Washington Corner – August 2022
CONGRESS PASSES HISTORIC CLIMATE, TAX, AND HEALTH LEGISLATION
August is usually a quiet month on Capitol Hill, as Congress adjourns from session for its annual summer district work period. Representatives and Senators typically head back to their districts for constituent meetings, town halls, and loads of casework requests and projects.
This August however, it’s been anything but quiet, as both the House and Senate pushed forward with a legislative package pursuing key domestic priorities, particularly related to addressing climate change and economic issues.
Titled the Inflation Reduction Act of 2022 (IRA), the bill invests hundreds of billions into renewable, clean energy projects to fight climate change, lowering health care costs, and making corporations pay their fair share in taxes. It is widely considered to be the largest climate investment by Congress in U.S. history.
Following House passage on August 12, President Biden was expected to sign the bill into law within a week. NFU strongly supports this landmark legislation and looks forward to ensuring proper implementation over the next several years.
LEGISLATIVE BREAKDOWN: BEHIND THE SCENES AND IN THE WEEDS
On July 27, Senate Majority Leader Chuck Schumer (D-NY) and Senator Joe Manchin (D-WV) issued a joint statement announcing a deal reviving Senate Democrats’ efforts to pass a social spending bill, through the budget reconciliation process, which allows the Senate to pass legislation through a majority vote without the threat of a filibuster. This process sunsets most provisions after 10 years and requires the legislation to make budgetary changes.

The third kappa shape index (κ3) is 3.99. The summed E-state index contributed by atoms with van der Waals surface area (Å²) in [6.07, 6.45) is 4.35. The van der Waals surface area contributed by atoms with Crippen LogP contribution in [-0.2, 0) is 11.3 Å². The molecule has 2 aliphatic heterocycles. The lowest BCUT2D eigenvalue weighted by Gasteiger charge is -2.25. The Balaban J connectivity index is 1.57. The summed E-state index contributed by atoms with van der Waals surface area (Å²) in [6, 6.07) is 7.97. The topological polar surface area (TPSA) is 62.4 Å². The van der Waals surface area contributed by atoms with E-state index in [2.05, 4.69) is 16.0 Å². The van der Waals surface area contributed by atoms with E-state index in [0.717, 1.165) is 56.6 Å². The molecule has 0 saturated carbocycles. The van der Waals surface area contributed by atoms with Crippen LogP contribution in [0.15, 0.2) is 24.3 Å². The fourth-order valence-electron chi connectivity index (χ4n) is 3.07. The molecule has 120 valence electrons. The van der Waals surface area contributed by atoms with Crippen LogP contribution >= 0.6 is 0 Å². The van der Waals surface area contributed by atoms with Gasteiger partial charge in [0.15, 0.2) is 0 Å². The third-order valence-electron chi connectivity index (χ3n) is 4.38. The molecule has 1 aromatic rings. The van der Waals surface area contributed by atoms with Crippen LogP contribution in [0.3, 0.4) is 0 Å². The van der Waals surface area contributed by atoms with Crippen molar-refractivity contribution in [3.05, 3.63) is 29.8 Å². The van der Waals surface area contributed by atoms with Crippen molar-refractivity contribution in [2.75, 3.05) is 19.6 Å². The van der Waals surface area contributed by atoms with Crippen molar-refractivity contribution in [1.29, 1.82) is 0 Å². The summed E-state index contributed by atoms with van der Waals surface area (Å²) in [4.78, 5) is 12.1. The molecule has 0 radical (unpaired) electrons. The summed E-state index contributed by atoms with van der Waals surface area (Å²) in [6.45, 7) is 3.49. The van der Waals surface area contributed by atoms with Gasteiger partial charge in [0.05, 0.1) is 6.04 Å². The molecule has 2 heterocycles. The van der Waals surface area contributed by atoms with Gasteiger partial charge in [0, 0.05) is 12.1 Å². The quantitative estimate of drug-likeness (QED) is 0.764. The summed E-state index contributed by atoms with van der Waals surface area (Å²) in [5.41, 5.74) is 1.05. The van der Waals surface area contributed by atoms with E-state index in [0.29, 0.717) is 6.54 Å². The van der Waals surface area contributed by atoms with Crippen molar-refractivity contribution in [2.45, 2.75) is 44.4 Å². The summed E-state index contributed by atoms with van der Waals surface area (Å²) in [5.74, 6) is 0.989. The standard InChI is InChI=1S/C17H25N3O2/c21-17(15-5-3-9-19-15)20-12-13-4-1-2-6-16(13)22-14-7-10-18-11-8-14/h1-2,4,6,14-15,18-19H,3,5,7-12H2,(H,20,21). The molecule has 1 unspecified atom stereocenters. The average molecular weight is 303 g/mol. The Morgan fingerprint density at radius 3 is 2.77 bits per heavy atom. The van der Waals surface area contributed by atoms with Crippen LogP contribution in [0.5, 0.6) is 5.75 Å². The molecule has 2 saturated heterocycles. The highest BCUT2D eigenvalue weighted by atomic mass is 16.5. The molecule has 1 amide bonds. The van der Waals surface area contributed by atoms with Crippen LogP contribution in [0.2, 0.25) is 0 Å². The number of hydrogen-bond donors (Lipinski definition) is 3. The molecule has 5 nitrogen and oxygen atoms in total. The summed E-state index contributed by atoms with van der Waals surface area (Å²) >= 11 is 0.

This legislative process began with a social spending and safety net framework, central to President Biden’s domestic agenda, known as “Build Back Better” (BBB), which NFU supported when it was first proposed. The White House proposal was marked at roughly $3.5 trillion, but the first Senate version was put forward at about $1.75 trillion. In November 2021, the U.S. House passed its version of Build Back Better, at around $2.2 trillion. Prospects for BBB were dashed in late December 2021 when Senator Manchin announced his opposition, due to concerns about rising inflation.
What followed over the next seven months were intense negotiations between Senate Democrats to come to an agreement on passing some of the legislative provisions from BBB. Negotiators kept details largely out of public view, and a period of soaring prices and conflict overseas presented major obstacles. Despite this, NFU remained committed to its policy priorities – including how farmers and ranchers can be part of the solution to addressing climate change.
The IRA (also known as H.R. 5376) includes $369 billion in “energy security and climate change” spending and another $64 billion on an Affordable Care Act extension (totaling $433 billion) over ten years. The bill also allows Medicare to negotiate drug prices, aiming to reign in skyrocketing prescription drug costs.
The bill will be funded by roughly $740 billion in new revenues over the next 10 years, imposing a 15% corporate minimum tax, imposing a small excise tax on corporate stock buybacks, and stronger IRS enforcement measures. The Congressional Budget Office recently estimated the bill will raise revenues and reduce the deficit, easing inflationary pressures.